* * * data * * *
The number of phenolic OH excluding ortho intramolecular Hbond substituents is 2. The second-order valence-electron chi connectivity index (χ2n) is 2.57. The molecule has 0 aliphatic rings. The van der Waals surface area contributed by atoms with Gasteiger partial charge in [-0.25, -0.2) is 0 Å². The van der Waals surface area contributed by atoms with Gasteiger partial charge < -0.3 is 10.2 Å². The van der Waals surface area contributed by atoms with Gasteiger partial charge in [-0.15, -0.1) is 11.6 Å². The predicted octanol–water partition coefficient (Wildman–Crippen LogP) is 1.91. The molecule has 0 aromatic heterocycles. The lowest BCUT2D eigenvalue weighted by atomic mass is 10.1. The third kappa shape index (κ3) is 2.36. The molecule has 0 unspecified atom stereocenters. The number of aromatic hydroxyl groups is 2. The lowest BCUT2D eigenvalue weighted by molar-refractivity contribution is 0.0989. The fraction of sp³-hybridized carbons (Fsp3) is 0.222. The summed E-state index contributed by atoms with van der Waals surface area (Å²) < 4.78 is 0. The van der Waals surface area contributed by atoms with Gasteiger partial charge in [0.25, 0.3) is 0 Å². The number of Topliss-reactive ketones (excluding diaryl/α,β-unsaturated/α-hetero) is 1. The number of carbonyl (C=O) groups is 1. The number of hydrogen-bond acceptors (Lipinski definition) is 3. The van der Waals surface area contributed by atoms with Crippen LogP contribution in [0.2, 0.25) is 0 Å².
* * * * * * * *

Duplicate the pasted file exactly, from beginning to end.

The number of phenolic OH excluding ortho intramolecular Hbond substituents is 2. The second-order valence-electron chi connectivity index (χ2n) is 2.57. The molecule has 0 aliphatic rings. The van der Waals surface area contributed by atoms with Gasteiger partial charge in [-0.25, -0.2) is 0 Å². The van der Waals surface area contributed by atoms with Gasteiger partial charge < -0.3 is 10.2 Å². The van der Waals surface area contributed by atoms with Gasteiger partial charge in [-0.15, -0.1) is 11.6 Å². The predicted octanol–water partition coefficient (Wildman–Crippen LogP) is 1.91. The molecule has 0 aromatic heterocycles. The lowest BCUT2D eigenvalue weighted by atomic mass is 10.1. The third kappa shape index (κ3) is 2.36. The molecule has 0 unspecified atom stereocenters. The number of aromatic hydroxyl groups is 2. The lowest BCUT2D eigenvalue weighted by molar-refractivity contribution is 0.0989. The fraction of sp³-hybridized carbons (Fsp3) is 0.222. The summed E-state index contributed by atoms with van der Waals surface area (Å²) < 4.78 is 0. The van der Waals surface area contributed by atoms with Gasteiger partial charge in [0.25, 0.3) is 0 Å². The number of Topliss-reactive ketones (excluding diaryl/α,β-unsaturated/α-hetero) is 1. The number of carbonyl (C=O) groups is 1. The number of hydrogen-bond acceptors (Lipinski definition) is 3. The van der Waals surface area contributed by atoms with Crippen LogP contribution in [0.2, 0.25) is 0 Å².